The Supreme Court has issued a notice to the Union finance ministry in connection with a PIL saying there have been no guidelines by the ministry and the Reserve Bank of India (RBI) while writing off loans by banks and the debts recovery tribunal (DRT) had failed to recover the debts.

The petitioner, Malad resident Shoaib Richie Sequeira, had initially filed a PIL in the Bombay high court (HC), urging it to take cognisance of the fact that the quantum of public money foregone in write-offs and one-time settlements was left to the discretion of the board of directors of banks and borrowers. This led to largescale loss of public funds, the PIL had pointed out.

The HC had disposed of it on technical grounds. It said that Sequeira had raised the issue in an earlier PIL, which was disposed of by directing him to file an application under the Right to Information (RTI) Act with the finance ministry.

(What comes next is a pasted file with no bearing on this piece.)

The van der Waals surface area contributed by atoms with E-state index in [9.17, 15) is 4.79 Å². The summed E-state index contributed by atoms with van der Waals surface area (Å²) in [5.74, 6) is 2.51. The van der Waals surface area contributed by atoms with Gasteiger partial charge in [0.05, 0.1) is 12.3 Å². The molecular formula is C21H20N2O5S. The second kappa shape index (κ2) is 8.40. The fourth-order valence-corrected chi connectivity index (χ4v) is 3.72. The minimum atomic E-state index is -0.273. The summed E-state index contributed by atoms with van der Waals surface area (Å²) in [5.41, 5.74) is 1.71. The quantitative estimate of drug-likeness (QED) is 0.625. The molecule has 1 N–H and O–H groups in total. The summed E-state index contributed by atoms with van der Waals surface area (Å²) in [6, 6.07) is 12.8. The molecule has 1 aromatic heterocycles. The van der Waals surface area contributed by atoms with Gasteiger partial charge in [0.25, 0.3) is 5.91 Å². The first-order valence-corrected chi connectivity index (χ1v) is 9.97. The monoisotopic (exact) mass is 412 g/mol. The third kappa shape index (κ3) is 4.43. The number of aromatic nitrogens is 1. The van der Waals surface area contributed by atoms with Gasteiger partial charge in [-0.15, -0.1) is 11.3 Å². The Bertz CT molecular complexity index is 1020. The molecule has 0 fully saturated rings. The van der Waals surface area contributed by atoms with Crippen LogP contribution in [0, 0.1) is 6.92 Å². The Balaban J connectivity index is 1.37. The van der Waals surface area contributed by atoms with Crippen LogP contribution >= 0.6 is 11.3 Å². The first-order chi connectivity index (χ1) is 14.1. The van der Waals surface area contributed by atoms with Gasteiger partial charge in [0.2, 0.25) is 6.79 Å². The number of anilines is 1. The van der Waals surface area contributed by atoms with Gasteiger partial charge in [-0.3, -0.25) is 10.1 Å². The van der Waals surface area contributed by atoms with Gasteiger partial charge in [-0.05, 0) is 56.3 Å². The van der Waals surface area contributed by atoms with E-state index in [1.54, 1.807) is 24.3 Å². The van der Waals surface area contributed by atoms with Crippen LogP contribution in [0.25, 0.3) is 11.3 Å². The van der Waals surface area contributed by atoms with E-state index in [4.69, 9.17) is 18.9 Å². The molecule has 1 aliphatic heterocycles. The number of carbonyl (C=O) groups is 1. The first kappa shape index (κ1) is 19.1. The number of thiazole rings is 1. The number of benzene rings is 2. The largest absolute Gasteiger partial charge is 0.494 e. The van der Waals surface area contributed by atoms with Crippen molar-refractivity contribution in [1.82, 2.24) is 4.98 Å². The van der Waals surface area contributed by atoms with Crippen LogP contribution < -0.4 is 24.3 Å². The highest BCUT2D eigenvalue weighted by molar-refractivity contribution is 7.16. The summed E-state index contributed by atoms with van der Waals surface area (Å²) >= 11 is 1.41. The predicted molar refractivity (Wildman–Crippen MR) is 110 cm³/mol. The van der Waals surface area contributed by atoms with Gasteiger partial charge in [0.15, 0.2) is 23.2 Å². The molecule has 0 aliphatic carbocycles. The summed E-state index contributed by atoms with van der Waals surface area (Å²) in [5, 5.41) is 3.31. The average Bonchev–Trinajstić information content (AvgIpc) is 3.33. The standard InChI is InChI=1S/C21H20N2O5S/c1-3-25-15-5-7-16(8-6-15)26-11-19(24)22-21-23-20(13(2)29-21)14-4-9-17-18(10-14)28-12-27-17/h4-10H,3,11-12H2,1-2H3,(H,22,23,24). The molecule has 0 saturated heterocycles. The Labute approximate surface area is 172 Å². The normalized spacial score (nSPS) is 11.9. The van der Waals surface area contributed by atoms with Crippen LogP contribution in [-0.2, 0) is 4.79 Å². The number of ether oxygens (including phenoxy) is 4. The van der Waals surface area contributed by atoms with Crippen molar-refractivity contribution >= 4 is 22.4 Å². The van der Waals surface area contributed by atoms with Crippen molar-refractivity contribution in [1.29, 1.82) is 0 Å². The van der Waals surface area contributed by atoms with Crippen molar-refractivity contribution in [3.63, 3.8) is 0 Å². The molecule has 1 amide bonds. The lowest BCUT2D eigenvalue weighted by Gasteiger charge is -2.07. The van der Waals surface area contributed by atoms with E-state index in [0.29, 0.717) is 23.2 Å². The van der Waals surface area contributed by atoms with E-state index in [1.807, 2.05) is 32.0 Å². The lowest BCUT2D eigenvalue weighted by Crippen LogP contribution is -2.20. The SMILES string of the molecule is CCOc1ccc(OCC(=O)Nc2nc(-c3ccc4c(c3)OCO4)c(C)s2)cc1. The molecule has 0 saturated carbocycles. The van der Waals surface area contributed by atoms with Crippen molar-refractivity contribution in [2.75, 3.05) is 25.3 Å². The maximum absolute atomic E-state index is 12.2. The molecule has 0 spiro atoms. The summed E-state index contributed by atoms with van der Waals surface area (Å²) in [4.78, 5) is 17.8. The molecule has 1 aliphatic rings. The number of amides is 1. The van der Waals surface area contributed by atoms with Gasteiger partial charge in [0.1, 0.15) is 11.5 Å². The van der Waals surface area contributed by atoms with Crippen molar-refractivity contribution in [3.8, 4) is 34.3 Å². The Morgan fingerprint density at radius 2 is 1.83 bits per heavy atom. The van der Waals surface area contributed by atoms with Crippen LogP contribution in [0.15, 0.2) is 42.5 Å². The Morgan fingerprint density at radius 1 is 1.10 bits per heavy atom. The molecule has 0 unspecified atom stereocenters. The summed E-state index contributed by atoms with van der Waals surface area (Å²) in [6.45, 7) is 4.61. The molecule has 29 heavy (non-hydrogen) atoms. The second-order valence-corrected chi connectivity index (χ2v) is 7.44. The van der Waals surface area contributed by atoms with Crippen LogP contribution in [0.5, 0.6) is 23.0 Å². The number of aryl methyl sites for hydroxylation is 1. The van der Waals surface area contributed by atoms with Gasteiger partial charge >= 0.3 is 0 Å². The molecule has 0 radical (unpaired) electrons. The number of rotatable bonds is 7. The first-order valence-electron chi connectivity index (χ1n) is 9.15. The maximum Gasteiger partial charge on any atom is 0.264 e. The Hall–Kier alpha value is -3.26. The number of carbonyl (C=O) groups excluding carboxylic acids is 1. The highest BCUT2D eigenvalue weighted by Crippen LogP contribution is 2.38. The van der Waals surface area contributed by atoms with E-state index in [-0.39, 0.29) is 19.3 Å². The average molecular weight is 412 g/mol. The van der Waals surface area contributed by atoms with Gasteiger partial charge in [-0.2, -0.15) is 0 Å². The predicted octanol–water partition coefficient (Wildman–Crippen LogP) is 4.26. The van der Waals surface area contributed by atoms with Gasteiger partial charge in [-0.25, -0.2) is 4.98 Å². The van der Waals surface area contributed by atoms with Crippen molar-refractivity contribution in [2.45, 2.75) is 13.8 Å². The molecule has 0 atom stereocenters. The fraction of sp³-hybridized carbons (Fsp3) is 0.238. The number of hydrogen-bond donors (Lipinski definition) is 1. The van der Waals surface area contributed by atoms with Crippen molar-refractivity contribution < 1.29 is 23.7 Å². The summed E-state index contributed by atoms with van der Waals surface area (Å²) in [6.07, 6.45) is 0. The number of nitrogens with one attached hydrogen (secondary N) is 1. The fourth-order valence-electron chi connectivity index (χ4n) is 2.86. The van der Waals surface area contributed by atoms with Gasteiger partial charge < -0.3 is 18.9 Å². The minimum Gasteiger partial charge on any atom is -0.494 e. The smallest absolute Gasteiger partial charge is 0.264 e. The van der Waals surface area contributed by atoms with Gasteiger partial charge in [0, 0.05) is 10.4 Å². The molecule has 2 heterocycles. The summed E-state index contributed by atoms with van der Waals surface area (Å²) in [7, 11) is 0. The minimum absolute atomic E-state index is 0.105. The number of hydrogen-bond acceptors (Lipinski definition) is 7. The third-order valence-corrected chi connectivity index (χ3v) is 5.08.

When the ministry, in its reply, said there were no guidelines on the issue, Sequeira filed a second PIL in the HC, bringing the matter to its notice. The HC disposed of the PIL, saying it had not granted liberty to move the court again on the matter while deciding on the first one.

The RBI, finance ministry, law ministry and DRT, in replies to Sequeira’s RTI query, said they had no records of the write-offs and one-time settlements between borrowers and banks. The 25 public sector banks that were asked to name big defaulters under the RTI Act also failed to furnish the information.

Sixteen of the banks merely mentioned outstandings, while nine refused to reply. According to information provided under the RTI Act, the banks had written off over Rs 15,000 crore in 2003-2008. The banks argued that furnishing names was not in public interest and was an invasion into the privacy of borrowers.

The DRT, set up for expeditious adjudication and recovery of debts owed to banks and financial institutions, recoverd only 32 per cent of the outstanding amount in 2001-07, the PIL pointed out.

The banks mostly approach the DRT, attach assets under the Securitization and Reconstruction of Financial Assets and Enforcement of Security Interest Act, or go in for a one-time settlement to recover whatever dues they can.

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